RCC nets $20.7M for facility renovations
Roxbury Community College (RCC) plans to use $20.7 million from the state’s recently approved higher education bond bill to make significant improvements to its facilities.
In all, the bill sets aside $2.2 billion for infrastructure renovation and replacements at campuses across the state over the next 10 years.
“This administration is committed to providing our students the highest quality public education possible so that they are prepared to compete with their peers across the country and throughout the world,” Gov. Deval Patrick said when he filed the bill last October.
“If we ask our students to put forth their best effort to succeed, then we must be willing to invest in the tools to help them — their laboratories, their classrooms and their libraries.”
By signing the bill, Patrick more than tripled the $618 million allocated in the state’s last 10-year higher education bond, enacted in 1995.
Of the $2.2 billion set aside by the latest bill, the University of Massachusetts system will receive up to $1 billion, with the remaining $1.2 billion divided among the Commonwealth’s two-dozen state and community colleges.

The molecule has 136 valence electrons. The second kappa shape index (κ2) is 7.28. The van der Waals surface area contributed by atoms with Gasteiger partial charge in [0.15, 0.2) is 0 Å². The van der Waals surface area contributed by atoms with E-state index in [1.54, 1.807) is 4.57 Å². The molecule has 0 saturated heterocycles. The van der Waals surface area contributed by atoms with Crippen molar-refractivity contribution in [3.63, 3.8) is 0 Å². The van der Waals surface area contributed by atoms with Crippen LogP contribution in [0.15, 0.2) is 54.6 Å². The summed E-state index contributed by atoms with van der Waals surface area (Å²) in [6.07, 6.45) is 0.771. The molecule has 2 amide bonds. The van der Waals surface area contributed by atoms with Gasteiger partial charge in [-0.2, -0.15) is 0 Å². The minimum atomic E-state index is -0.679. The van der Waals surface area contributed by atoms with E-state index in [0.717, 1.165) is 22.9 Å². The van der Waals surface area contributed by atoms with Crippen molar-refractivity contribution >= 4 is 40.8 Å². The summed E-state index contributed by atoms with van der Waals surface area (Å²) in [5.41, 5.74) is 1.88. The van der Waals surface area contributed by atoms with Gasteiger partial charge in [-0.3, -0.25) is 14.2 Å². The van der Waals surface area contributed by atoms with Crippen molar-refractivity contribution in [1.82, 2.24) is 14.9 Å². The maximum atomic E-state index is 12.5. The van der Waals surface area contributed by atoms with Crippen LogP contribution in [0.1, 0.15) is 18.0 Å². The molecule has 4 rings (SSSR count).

RCC’s Stephanie C. Janey applauded the Patrick administration’s “very aggressive and very far-reaching” investment.
“The governor is saying how important public high education system is in the state,” said Janey, the community college’s vice president of enrollment management and student affairs. “It’s supporting that in a very good way by authorizing this bill.”
Janey said the new funding will be used for major renovation projects at the college, including the modernization of existing classroom space and improvements to RCC’s main academic and media arts buildings. The Media Arts Building houses resources for students enrolled in the college’s television journalism, visual arts and humanities courses, provides RCC’s community outreach programs and serves as the home for the Roxbury Repertory Theatre.
Beginning work on the improvements may take some time, however. Janey was quick to point out that the approval of the bond bill does not mean cash in hand.
“We don’t know when we are getting the money,” Janey said. “It’s a bond bill; it means that [the state] needs to sell bonds to distribute the money.”
Once the bonds are sold and the funds allocated, though, Janey said RCC’s plans include making its campus laboratory and classroom space more flexible and better able to meet the expanding programmatic needs of students and faculty in its allied health and biotechnology programs.
“The bond bill provides RCC with the renovation and modernization funds needed to … meet the academic and quality-of-life demands of a growing college,” Janey said in a statement announcing the allocation. “The funds also help RCC in its ongoing mission of being a vital resource to the greater Roxbury community.”